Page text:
The curse of Blade Runner's adverts

Image source, AP

Harrison Ford's a busy man these days.

Hot on the heels of reprising the part of Han Solo in Star Wars: Episode VII, the 72-year-old will play Rick Deckard again in a Blade Runner sequel.

It'll start filming next year and will also see original director Ridley Scott serve as an executive producer.

Blade Runner was filmed in 1982, but set in the futuristic world of 2019. The sequel will take place several decades after the events at the end of the original film.

The film was adapted from the Philip K. Dick book Do Androids Dream of Electric Sheep and sees Ford's character Rick Deckard hunting down genetically engineered robots, known as replicants, in a futuristic Los Angeles.

Image source, AP/Lucasfilm
Image caption,
Ford's back as Han Solo

Blade Runner was visually stunning with huge, brilliantly-lit billboard adverts dominating the city's skyline.

It 's been claimed that companies which featured in the adverts were somehow cursed because many either folded or disappeared after featuring in the film.

So how true is "The Commercial Curse of Blade Runner"?

Gone forever

Pan Am - Pan American World Airways, more commonly known as Pan Am, was one of the world's biggest airlines in 1982 when Blade Runner was released.

Fast forward nine years to December 1991 and Pan Am goes bust.

Following the first Gulf War in 1990, high oil prices pushed it over the edge.

Atari - The video game company had 70% of the US market when Blade Runner was released but went into decline in the late 1980s as other big firms entered the market.

By the 1990s it had all but disappeared and the Atari that exists today is a completely different firm.

The name means "to hit the target" in Japanese.

Image caption,
This looks like fun, doesn't it?

With us - but in a different form

RCA - Electronics company RCA had been going since the late 1920s, but was bought by General Electric in 1986 and dismantled.

However, the trademark is now used by Sony Music Entertainment and has gone on to become a big player in the record industry signing artists such as Kelly Clarkson, Christina Aguilera and the Foo Fighters.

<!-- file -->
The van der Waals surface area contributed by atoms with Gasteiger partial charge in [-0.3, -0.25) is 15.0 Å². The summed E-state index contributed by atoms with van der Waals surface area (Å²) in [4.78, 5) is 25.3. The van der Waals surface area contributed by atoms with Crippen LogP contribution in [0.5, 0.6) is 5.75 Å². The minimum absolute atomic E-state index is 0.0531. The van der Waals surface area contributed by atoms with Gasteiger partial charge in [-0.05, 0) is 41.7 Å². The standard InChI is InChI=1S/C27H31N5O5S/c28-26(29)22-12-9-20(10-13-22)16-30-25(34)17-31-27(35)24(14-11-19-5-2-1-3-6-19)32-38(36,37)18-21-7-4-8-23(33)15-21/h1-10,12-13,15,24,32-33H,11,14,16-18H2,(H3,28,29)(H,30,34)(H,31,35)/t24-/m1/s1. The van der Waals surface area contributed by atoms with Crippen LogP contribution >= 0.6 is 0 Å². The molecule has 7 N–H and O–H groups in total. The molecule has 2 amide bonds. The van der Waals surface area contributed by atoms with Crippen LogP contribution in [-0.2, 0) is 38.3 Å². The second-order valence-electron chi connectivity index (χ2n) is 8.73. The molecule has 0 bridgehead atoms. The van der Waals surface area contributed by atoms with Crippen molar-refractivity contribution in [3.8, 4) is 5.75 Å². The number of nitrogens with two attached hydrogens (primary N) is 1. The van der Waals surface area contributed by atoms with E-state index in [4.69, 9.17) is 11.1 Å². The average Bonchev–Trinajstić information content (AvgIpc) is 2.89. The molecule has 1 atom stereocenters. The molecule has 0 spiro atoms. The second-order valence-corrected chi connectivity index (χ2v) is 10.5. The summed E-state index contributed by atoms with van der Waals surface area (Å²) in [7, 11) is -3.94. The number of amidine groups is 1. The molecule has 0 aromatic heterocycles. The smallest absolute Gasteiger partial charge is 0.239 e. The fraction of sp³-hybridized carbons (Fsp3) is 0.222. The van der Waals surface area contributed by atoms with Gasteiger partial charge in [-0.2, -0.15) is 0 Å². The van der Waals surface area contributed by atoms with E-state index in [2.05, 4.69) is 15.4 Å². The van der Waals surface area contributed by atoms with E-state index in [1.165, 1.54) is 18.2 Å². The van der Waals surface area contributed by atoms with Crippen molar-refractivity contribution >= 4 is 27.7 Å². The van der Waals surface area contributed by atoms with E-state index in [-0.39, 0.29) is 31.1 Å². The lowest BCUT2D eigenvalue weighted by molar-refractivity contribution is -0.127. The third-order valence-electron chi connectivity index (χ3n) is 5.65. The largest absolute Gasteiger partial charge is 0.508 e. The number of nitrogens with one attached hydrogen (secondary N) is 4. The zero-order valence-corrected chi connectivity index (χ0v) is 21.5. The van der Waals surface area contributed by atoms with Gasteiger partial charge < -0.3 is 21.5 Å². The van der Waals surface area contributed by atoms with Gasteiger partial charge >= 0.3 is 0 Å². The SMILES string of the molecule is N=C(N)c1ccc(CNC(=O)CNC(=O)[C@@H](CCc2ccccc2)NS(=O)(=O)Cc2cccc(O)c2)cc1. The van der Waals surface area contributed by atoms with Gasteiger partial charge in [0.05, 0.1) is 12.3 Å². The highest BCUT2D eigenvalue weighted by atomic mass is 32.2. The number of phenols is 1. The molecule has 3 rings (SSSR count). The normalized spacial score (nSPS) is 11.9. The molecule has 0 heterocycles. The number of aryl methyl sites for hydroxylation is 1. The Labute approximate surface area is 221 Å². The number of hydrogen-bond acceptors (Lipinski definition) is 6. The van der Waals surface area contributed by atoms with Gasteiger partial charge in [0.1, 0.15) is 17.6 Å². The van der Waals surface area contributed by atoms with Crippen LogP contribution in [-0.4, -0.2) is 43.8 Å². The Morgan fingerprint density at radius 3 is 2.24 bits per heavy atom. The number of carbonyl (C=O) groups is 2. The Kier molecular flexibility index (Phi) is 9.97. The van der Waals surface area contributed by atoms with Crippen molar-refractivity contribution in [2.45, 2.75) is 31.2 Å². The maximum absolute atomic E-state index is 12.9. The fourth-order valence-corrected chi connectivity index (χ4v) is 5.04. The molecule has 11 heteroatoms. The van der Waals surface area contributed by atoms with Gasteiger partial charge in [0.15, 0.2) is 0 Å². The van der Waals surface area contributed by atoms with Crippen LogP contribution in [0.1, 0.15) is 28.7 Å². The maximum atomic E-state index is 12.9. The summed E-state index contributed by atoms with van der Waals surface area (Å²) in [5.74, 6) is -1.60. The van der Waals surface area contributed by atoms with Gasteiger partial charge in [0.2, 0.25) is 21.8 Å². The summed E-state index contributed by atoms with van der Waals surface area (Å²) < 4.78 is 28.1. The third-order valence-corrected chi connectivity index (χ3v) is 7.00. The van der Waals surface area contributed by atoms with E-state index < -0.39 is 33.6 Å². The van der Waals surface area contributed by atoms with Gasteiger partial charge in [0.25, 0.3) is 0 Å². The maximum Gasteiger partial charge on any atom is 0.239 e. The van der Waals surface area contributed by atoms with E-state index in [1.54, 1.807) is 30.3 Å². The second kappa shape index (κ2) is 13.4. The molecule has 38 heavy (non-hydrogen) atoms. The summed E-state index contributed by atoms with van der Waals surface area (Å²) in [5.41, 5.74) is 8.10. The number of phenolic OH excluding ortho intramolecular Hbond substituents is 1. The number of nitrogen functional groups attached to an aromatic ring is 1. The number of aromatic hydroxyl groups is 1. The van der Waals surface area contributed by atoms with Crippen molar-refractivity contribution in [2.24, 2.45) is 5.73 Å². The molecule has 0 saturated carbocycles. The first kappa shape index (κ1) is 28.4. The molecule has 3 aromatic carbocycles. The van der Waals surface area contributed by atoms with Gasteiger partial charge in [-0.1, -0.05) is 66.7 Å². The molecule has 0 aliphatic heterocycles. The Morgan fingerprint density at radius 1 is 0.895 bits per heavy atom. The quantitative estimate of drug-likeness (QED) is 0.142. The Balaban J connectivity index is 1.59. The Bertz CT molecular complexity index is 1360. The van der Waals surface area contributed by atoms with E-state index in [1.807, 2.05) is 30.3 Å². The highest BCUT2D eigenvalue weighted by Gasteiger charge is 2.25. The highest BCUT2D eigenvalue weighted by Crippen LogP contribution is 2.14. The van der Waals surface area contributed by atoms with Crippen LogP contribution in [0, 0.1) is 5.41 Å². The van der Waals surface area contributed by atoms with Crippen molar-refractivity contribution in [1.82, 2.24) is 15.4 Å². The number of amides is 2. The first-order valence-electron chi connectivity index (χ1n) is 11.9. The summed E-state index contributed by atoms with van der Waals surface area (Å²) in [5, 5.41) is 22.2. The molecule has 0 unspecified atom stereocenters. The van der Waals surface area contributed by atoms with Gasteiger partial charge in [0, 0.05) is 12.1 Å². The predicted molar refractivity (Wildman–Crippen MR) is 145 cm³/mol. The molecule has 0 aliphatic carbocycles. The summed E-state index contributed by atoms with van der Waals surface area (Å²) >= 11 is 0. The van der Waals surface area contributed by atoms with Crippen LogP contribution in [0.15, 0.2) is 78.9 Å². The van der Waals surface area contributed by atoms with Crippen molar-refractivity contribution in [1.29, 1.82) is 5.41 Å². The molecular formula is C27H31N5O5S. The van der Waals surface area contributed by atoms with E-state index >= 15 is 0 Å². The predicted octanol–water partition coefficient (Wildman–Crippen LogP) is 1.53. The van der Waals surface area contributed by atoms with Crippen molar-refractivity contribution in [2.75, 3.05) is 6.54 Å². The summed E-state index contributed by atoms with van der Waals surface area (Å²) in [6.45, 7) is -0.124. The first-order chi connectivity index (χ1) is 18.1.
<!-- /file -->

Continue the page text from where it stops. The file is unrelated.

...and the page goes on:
Bell Phones - The Bell System monopoly was broken up in the same year as Blade Runner was released.

All the remaining regional Bell operating companies then changed their names and merged with each other and other companies to form AT&T, which is still running today.

Image caption,
RCA made high-tech colour TVs... a long time ago

Still with us

Coca-Cola - Arguably the most famous company advertising in the film was Coca-Cola and as we know - they're definitely still with us.

However, shortly after the film the firm launched "New Coke", which was a disaster for the company.

The drink was quickly reverted to its original recipe and was rebranded as Coca-Cola Classic.

Tsingtao beer - In the film Harrison Ford's character buys a bottle of Tsingtao beer from a street vendor.

At the time it wasn't a well known product around the world, but has gone on to be successful and is sold in more than 60 countries around the world.

It's been in production in China since 1903 and first introduced into the US in 1972.

Cuisinart - Think food processors and you probably think Cuisinart.

Although the company filed for bankruptcy eight years after Blade Runner hit screens, it went on to become one of the best known companies in kitchen gadgets.

Today it makes blenders, espresso makers, kettles, sandwich makers, scales, slow cookers - you get the idea.

Follow @BBCNewsbeat on Twitter, BBCNewsbeat on Instagram and Radio1Newsbeat on YouTube

Related Topics